WLAN Deployment Checklist

Be sure to follow these basic steps when deploying wireless LANs:

Determine capacity requirements. Then conduct site surveys and performance testing to make sure access points (AP) perform optimally under the unique conditions of each building, room or site.

Design the network to avoid interference. Segregate traffic running in the same frequency band onto different channels in neighboring APs. Test actual performance to account for multipath interference caused by objects in the way of transmissions.

Set up appropriate security based on your corporate policy. Strongly consider IPsec virtual private networks (VPN), even for local use; they're the most secure option today. Purchase "WPA-certified" products in the second half of this year, as a more scalable alternative to IPsec.

If all you have is Wired Equivalent Privacy (WEP) on your current WLAN products, enable it. WEP ships disabled by default. Similarly, disable the default of your Service Set Identifier (SSID), an alphanumeric code entered into each AP and client device so that it doesn't broadcast the SSID and give intruders the opportunity to intercept it. WEP and SSID measures alone don't constitute strong security protection, but they're more effective than no security at all.

Protect your investment. If you have business needs for wireless to fulfill right now, simply deploy 802.11b. If you anticipate higher throughput needs in the very near term, select dual-mode products that let you run 802.11a and swap out 802.11b for 802.11g when products are available. Also, as Wi-Fi services from mobile WAN carriers become increasingly available, consider adding Wi-Fi subscriptions to your most mobile users' cellular subscriptions. You'll likely get a discount (T-Mobile recently began offering one), and this will deliver a bigger ROI on your WLAN equipment investment because users can connect from more locations. But use IPsec VPNs and personal firewalls for these nomadic users' laptops, which can easily be lost or stolen.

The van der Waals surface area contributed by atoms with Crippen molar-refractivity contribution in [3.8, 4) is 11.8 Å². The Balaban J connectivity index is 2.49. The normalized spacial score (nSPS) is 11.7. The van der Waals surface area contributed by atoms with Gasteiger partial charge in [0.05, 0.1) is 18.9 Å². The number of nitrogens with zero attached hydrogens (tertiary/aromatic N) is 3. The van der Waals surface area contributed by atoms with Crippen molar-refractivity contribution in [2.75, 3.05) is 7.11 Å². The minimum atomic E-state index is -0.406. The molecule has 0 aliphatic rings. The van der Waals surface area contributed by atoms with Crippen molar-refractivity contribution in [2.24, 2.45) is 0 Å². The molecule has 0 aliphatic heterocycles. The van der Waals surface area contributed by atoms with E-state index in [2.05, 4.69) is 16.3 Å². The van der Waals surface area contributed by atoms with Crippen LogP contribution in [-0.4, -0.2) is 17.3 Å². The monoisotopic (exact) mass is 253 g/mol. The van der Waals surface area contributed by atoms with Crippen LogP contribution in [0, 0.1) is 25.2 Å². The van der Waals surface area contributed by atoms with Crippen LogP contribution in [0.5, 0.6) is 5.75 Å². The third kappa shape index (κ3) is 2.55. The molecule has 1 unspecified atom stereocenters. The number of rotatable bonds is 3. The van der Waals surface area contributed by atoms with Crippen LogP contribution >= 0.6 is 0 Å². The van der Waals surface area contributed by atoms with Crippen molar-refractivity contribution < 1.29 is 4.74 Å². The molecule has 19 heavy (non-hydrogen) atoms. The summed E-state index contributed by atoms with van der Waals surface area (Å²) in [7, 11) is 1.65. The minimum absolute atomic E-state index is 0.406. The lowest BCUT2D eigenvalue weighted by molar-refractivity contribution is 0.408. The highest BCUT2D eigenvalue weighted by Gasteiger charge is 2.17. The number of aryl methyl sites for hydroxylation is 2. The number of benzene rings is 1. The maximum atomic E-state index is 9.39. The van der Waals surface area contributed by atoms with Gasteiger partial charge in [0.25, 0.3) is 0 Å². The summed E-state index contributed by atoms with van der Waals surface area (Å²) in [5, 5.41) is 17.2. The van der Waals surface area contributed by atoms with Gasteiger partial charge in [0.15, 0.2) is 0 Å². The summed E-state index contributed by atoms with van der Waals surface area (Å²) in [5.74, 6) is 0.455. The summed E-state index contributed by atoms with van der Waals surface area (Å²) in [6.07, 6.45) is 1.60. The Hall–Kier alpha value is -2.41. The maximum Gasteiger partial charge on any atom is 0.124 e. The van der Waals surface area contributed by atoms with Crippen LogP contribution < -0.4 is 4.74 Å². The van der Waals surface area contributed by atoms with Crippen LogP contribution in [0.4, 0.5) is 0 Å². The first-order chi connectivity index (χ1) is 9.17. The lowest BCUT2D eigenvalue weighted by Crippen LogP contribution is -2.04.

Deploy centralized management. This can be accomplished in several ways, including using the new WLAN "switch" architectures or "smart" APs that still allow centralized control and remote downloads to APs.

Integrate element managers with other management systems in your enterprise to the degree possible. For example, the Cisco Wireless LAN Solutions Engine is a CiscoWorks module that integrates with other CiscoWorks element manager modules. You can also fairly easily hook your WLANs into your SNMP-based enterprise managers. Finally, third-party options from companies such as AirWave Wireless Inc., Aruba Wireless Networks, Bluesocket Inc., Ecutel Inc., NetMotion Wireless Inc., Vernier Networks and others enable management (and security) of infrastructures for mixed-vendor APs.

Integrate with other networks for maximum connectivity. Keep an eye out for dual- and trimode products coming on the market -- whether enabled by chip sets or internetwork roaming software. The more networks that a user can transparently access without dropped sessions and without having to reauthenticate, the more productive and less frustrated that user will be.

Wexler is a freelance writer in Campbell, Calif. Contact her at joanie@jwexler.com.

Copyright © 2003 IDG Communications, Inc.

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